3 μm thick renal sections of different groups were submerged in peroxidase for 10 minutes and washed. Then, the sections were immunostained with the primary rabbit polyclonal antibody to rat EGFR and terminal deoxynucleotidyl transferase (TDT) (Abcam, USA) at a concentration of 1 μg/ml and incubated overnight at 4°C. After washing the slides with Tris-buffered saline, 100 μl of poly-horseradish peroxidase (HRP) (Genemed Power-Stain 1.0 Poly HRP DAB) kits was added, incubated for 15 minutes, and rinsed 3 times with wash buffer for 2 minutes. The substrate solution was prepared by mixing diaminobenzidine (DAB) chromogen with DAB buffer solution, and then, it was added on slides and incubated for 5-10 minutes at room temperature. Slides were rinsed with tap water and counterstained with hematoxylin according to the manufacturer’s instruction. Additionally, area % of immunoexpression levels of EGFR and TDT in kidney tissues was determined in 6 random fields per group using the Leica Application module attached to Full HD microscopic imaging system (Leica Microsystems GmbH, Germany).

2.11. Statistical Analysis

Data were expressed as the . Multiple group comparisons among different groups were attained using one-way ANOVA followed by Tukey-Kramer as a post hoc test, as appropriate. values < 0.05 were considered statistically significant. InStat ver. 3 software package was utilized for statistical analyses, and graphs were created by GraphPad Prism ver. 5 software (USA).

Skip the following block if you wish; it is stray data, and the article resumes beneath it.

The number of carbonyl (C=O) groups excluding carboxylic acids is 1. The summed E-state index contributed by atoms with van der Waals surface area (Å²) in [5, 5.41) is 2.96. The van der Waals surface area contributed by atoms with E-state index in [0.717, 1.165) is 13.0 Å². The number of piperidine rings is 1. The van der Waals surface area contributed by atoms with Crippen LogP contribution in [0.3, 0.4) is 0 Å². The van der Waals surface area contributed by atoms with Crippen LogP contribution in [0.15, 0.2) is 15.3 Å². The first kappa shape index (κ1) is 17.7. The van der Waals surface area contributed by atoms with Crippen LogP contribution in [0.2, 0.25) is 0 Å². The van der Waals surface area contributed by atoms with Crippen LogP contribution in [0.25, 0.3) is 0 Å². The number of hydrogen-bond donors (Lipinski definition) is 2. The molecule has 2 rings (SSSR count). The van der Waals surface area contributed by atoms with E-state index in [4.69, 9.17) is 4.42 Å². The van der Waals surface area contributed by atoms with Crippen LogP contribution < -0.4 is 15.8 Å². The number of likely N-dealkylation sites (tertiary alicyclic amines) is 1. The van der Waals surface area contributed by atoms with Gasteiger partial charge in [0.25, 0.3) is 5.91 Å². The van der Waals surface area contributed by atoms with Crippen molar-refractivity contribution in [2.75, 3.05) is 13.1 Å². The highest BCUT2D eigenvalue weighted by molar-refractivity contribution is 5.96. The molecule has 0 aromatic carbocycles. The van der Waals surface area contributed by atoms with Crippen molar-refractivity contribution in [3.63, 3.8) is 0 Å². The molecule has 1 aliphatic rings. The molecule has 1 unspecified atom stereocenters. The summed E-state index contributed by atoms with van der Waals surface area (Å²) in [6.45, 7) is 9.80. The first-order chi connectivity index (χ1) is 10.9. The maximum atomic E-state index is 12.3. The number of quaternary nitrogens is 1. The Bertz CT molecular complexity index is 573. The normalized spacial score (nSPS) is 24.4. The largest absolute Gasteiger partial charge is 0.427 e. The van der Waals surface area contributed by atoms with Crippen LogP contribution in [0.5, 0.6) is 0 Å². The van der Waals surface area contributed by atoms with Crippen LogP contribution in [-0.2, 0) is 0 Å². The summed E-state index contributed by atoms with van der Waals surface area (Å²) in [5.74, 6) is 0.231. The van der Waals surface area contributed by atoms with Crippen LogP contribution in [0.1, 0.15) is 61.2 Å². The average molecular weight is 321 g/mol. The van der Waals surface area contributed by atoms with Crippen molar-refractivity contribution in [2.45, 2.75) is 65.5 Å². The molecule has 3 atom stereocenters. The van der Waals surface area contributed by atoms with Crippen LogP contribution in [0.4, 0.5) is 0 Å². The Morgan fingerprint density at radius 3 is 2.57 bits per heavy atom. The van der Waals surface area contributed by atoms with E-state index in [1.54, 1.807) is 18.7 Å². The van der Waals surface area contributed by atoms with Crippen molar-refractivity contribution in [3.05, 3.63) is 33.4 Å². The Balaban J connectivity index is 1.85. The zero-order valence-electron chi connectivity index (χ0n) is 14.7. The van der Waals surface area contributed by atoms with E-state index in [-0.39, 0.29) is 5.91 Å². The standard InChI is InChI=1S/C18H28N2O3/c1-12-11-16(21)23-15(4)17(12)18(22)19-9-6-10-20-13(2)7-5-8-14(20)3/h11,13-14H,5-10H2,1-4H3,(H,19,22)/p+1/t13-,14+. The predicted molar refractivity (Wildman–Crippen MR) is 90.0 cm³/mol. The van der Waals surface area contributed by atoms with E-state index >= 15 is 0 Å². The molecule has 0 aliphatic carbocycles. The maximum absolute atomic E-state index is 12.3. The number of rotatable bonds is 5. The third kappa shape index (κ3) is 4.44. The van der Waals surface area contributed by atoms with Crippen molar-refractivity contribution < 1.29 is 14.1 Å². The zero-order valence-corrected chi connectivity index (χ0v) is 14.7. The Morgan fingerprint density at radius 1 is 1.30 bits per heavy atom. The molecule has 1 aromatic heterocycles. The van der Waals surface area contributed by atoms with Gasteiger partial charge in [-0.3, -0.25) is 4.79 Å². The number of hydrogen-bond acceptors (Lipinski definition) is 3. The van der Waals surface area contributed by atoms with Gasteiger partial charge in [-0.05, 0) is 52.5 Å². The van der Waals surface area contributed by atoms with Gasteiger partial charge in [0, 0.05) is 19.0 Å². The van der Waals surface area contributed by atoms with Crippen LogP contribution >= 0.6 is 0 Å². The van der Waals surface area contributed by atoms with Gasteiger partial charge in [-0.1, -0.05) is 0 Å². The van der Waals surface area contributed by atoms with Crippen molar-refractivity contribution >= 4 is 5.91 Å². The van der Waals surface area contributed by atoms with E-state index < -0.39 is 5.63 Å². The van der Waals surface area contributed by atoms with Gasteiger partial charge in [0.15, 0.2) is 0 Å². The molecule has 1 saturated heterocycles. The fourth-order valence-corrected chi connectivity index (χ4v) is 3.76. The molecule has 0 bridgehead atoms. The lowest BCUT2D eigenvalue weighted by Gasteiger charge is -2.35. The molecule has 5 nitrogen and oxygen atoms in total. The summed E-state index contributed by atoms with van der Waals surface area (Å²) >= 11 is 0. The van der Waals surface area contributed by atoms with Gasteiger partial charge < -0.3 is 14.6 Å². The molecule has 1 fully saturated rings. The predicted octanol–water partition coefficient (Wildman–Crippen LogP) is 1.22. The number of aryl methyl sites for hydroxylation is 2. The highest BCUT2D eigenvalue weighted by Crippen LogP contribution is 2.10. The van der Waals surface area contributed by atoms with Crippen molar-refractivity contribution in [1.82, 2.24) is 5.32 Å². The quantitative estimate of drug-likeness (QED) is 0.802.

3. Results

3.1. GL Ameliorated Cisplatin-Induced Nephrotoxicity

To confirm the protective effect of GL on acute nephrotoxicity induced after CDDP, histopathological evaluation, as well as biochemical renal function indices, was carried out. Compared to the control or GL alone groups, H&E-stained kidney tissues of the CDDP group displayed massive tubular damage (showing a tubular injury score of ) including tubular dilatation, epithelial degeneration and necrosis, congestion of renal blood vessels, tubular cast formation, and perivascular lymphocytic cell infiltration (Figures 1(c), 1(d), and 1(h)). Interestingly, the tubular injury was significantly restored after GL administration daily as well as EOD showing a score of and , respectively, with some mild vacuolar degeneration in epithelial lining renal tubules in the EOD group (Figures 1(e), 1(f), and 1(h)). However, in Figures 1(g) and 1(h), the photomicrograph of the GL inject. group shows edematous swelling of Bowman’s capsule of glomeruli, tubular dilation with mild vacuolar degeneration in epithelial lining renal tubules, and a tubular injury score of .